NPD Group said on Wednesday that garage storage products are bought mostly by high-income men. For the year ended in October, men accounted for 64 percent of dollars spent in this segment, it added.

The garage spending isn’t just confined to products like bicycle racks and tool chests, but now includes refrigerators and flat-screen TVs, NPD said. Appliance maker Whirlpool, for instance, sells cabinets, work surfaces and refrigerators to meet lifestyle needs under its Gladiator GarageWorks brand (products shown in picture).

Check Out Line: Costs eating away at profits

Check out higher commodity costs taking a big bite out of corporate profits.

cow.jpgOn Wednesday, Kraft Foods posted a lower quarterly profit after higher costs for dairy products and other ingredients offset an 11 percent increase in sales.

While the sales jump showed Kraft is having some success with new products like Oscar Mayer packaged sandwich kits and Crystal Light drink powder sticks, the food maker could not overcome higher costs for ingredients and energy.

Meanwhile, Kellogg’s  fourth-quarter profit fell after the world’s largest breakfast cereal maker was hurt by rising costs for wheat and other commodities. Although Kellogg,  the maker of Frosted Flakes cereal, Eggo waffles and Keebler cookies, has increased prices and looked for ways to cut costs to try to offset higher commodity costs, it continues to be hit by soaring costs for ingredients and energy.

Daily Briefing: The French Connection

Talk of a potential bid by BNP Paribas for its rogue trading-stricken compatriot Societe Generale pushed up SocGen shares by more than 10 percent on Tuesday, and BNP isn’t doing much to squelch the rumors. Chief Financial Officer Philippe Bordenave ducked questions on whether BNP might bid for its French rival, which it previously tried to buy in 1999, saying: “My team and I have worked around the clock to get the figures that we are publishing today. During that very short timeframe I have not had much time to elaborate much further on SocGen.” Given the French government’s determination to fend off foreign aggressors, the market seems to like BNP’s chances.

The cheap dollar has Italy’s biggest insurer Generali hunting for bargains in the United States, particularly in specialized sectors like pensions and long-term care, its co-CEO said on Wednesday. Even if the dollar strengthens, “an investment in the United States does not depend only on that, the first objective is to create value,” Sergio Balbinot said.

Lazard Chief Bruce Wasserstein has received a hefty payday: restricted stock worth $96.3 million as part of new five-year employment agreement, plus additional shares to be granted over three years at the discretion of the merger advisory firm’s compensation committee. Lazard shares are down 31 percent over the past year.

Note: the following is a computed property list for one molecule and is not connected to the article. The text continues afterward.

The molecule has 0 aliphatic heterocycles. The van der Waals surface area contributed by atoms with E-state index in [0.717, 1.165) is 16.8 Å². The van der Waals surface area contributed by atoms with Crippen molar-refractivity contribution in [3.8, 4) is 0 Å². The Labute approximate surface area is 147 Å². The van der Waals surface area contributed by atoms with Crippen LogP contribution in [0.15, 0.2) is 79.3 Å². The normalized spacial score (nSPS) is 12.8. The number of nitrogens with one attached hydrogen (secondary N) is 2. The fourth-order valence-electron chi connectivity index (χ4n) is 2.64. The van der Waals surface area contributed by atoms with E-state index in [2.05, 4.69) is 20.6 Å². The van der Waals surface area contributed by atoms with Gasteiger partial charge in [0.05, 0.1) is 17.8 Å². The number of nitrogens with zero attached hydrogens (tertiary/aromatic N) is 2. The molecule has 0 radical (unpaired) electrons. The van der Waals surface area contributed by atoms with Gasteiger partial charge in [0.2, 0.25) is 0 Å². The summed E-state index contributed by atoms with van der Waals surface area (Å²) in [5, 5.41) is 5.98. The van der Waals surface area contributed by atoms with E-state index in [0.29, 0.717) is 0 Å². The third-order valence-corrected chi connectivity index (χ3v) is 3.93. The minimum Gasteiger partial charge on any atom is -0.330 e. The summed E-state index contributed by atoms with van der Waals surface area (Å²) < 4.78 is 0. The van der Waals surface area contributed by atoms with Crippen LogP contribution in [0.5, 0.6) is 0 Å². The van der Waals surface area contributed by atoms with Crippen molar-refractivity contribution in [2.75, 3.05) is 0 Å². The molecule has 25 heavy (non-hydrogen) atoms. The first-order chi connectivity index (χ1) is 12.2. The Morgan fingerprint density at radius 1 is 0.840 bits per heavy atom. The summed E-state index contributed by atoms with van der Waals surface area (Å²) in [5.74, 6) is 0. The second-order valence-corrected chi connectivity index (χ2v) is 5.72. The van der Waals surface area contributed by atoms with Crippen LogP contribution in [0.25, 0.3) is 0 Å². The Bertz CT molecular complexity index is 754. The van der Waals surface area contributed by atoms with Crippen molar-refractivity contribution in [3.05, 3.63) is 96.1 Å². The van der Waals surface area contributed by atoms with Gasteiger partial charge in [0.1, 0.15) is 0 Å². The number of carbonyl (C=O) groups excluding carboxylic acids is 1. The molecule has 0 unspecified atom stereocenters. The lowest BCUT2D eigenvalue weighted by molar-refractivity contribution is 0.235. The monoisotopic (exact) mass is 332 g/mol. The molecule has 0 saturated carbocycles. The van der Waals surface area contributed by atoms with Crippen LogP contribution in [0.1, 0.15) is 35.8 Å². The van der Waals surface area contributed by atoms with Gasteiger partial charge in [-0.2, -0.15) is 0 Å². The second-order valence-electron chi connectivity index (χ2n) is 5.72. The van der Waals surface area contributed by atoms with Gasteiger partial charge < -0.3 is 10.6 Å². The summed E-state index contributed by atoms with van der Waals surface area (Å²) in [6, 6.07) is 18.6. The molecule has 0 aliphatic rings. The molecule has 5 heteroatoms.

Lazard’s results nearly a private affair

top_secret_ver1.jpgAfter 157 years as an elite private partnership steeped in Old World secrecy and intrigue, investment bank Lazard went public in May 2005 on the New York Stock Exchange. Alas, old habits die hard.

We submit as evidence this late breaking news release from Lazard, which waited until after U.S. markets closed Tuesday to reveal it would announce fourth-quarter results Wednesday. That translates to roughly 16 hours notice for analysts, investors and reporters who follow the activities of this expanding merger advisor.

Not that anybody is breaking the rules here, but it makes you wonder why a company held by small and big investors alike waited so long.  Certainly famed Lazard chief Bruce Wasserstein wants his efforts to get plenty of attention, right?

Holiday promos still abound well into the New Year

macy.jpgAnd you thought the beginning of the New Year would mean the end of holiday-type promotions.

Silly, silly you.

With 2008 retail sales expected to rise at their lowest level in six years, retailers are still rolling out many of the same type of promotions and discounts they used during the holiday season – even though it is nearly February.

Sears continues to offer limited-time sales, like sending an email on Jan. 27 promoting an extra 10 percent off game room, home appliance clearance and gemstone jewelry purchases made on its Web site for 12 hours, starting at 6 pm that night.